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Desert Diary
Birds/House Sparrow


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The House Sparrow, long known as the English Sparrow, was introduced into North America from Europe in 1854. The reasons for its release in Brooklyn have been variously described—regardless, it spread quickly along the Eastern Seaboard and by the 1940s had essentially conquered the continent.

House Sparrows are common inhabitants of urban—and some not-so-urban—areas in the Chihuahuan Desert. Yet, despite their recent arrival, our local birds not only differ markedly from populations of House Sparrows in their Old World homeland, but also from other recently arrived populations spread across North America.

When studied some 110 years after their introduction, House Sparrow populations in various parts of the continent had become as different as populations recognized as subspecies among native birds. Notable differences occurred in darkness of color, in body weight, and in size of such body parts as wings and bills. By looking when the birds had arrived at specific sites, the researchers were able to conclude that such evolutionary changes could occur in as short a time as 50 years.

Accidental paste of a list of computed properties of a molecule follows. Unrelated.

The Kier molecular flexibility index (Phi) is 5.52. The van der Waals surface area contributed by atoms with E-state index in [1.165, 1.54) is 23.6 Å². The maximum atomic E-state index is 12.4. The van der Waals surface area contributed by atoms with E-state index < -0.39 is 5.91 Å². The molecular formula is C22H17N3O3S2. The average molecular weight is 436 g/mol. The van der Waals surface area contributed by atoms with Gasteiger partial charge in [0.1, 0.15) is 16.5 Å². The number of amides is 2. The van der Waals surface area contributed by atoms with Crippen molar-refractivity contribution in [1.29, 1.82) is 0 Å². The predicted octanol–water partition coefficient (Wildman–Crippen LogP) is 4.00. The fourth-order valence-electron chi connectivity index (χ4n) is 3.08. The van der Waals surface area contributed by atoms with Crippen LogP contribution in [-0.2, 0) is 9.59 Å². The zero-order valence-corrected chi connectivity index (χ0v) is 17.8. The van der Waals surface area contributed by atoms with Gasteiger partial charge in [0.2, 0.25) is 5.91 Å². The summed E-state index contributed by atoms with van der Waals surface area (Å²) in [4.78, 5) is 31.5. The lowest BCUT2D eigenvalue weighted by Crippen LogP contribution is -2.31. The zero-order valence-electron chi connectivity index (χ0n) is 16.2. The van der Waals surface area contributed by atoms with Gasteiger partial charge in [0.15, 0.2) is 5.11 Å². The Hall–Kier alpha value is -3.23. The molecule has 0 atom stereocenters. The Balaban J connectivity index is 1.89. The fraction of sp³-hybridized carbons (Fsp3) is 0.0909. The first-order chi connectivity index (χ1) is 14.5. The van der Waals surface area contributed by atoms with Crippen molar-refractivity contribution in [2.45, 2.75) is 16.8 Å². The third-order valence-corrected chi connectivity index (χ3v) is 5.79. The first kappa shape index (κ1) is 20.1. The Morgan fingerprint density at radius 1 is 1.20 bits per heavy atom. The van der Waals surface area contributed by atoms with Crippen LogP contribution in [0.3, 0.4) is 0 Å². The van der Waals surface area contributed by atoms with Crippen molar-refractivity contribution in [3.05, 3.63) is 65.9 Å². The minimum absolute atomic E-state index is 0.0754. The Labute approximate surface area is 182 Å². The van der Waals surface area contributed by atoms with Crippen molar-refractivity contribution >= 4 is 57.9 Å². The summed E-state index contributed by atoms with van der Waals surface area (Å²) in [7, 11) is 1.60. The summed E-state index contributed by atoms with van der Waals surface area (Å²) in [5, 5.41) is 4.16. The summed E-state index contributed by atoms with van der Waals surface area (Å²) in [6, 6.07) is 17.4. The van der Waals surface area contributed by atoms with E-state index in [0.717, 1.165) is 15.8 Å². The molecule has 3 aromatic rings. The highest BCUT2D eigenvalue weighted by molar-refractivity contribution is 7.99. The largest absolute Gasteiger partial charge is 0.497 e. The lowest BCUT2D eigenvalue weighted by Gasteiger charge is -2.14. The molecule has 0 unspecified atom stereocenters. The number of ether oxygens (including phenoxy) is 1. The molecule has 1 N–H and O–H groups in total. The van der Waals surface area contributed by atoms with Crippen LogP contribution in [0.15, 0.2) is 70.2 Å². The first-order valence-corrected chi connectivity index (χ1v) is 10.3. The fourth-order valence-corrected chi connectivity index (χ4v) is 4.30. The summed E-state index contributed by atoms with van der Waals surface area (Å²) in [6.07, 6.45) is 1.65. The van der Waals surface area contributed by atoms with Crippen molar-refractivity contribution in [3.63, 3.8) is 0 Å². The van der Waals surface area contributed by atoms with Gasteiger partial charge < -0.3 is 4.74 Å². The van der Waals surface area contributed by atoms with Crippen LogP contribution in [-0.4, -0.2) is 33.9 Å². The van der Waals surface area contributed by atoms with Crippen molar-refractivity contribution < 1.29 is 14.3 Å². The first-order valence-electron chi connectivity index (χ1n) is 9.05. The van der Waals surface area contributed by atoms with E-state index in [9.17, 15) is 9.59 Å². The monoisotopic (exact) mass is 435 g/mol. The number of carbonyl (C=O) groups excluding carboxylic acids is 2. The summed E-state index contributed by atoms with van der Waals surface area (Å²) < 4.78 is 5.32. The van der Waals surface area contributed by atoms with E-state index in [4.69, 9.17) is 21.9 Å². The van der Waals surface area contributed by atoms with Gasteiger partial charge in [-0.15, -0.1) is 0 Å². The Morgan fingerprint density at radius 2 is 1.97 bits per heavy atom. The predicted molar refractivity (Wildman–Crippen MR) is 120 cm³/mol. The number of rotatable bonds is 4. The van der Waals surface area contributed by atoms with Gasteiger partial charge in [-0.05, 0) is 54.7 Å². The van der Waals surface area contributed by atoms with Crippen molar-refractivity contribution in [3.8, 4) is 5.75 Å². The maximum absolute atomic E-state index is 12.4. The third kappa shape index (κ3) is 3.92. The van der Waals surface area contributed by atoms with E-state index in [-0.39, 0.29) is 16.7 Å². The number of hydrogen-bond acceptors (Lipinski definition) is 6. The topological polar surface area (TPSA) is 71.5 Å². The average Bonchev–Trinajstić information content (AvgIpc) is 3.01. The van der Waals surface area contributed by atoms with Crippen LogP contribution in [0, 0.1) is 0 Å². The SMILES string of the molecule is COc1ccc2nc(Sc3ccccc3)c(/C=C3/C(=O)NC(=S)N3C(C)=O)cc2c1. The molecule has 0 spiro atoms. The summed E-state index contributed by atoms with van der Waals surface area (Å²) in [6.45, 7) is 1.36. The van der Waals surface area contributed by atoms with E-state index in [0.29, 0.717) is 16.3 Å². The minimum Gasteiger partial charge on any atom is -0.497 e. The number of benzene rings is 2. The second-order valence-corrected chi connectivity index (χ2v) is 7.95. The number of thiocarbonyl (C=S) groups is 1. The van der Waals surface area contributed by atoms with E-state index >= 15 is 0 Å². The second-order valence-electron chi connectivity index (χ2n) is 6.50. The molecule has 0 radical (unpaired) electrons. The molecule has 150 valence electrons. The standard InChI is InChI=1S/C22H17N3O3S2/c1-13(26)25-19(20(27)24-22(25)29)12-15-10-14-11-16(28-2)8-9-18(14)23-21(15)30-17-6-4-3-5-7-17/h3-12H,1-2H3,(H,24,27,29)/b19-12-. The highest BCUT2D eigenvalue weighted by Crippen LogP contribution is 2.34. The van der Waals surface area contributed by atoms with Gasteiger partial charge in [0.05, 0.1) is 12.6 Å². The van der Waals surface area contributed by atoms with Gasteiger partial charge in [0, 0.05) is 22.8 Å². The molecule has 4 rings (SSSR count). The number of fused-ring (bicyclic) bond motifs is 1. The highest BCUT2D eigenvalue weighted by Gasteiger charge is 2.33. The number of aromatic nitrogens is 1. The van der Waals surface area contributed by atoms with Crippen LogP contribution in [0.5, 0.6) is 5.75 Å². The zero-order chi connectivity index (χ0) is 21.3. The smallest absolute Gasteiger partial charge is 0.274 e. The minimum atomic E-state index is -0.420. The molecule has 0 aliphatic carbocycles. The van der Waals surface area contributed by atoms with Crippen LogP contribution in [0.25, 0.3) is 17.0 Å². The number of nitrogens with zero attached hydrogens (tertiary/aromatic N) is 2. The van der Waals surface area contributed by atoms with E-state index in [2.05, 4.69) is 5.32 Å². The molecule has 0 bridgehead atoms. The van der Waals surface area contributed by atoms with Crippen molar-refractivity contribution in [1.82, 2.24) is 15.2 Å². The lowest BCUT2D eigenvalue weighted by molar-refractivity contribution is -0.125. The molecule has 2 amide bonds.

pen and ink

Contributor: Arthur H. Harris, Laboratory for Environmental Biology, Centennial Museum, University of Texas at El Paso.

Desert Diary is a joint production of the Centennial Museum and KTEP National Public Radio at the University of Texas at El Paso.

Painting of house sparrow

House Sparrow. Painting by Louis Agassiz Fuertes, after Henshaw (1921).



Johnston, R. F., and R. K. Selander. 1964. House Sparrows: Rapid evolution of races in North America. Science, 144 (3618):548-550.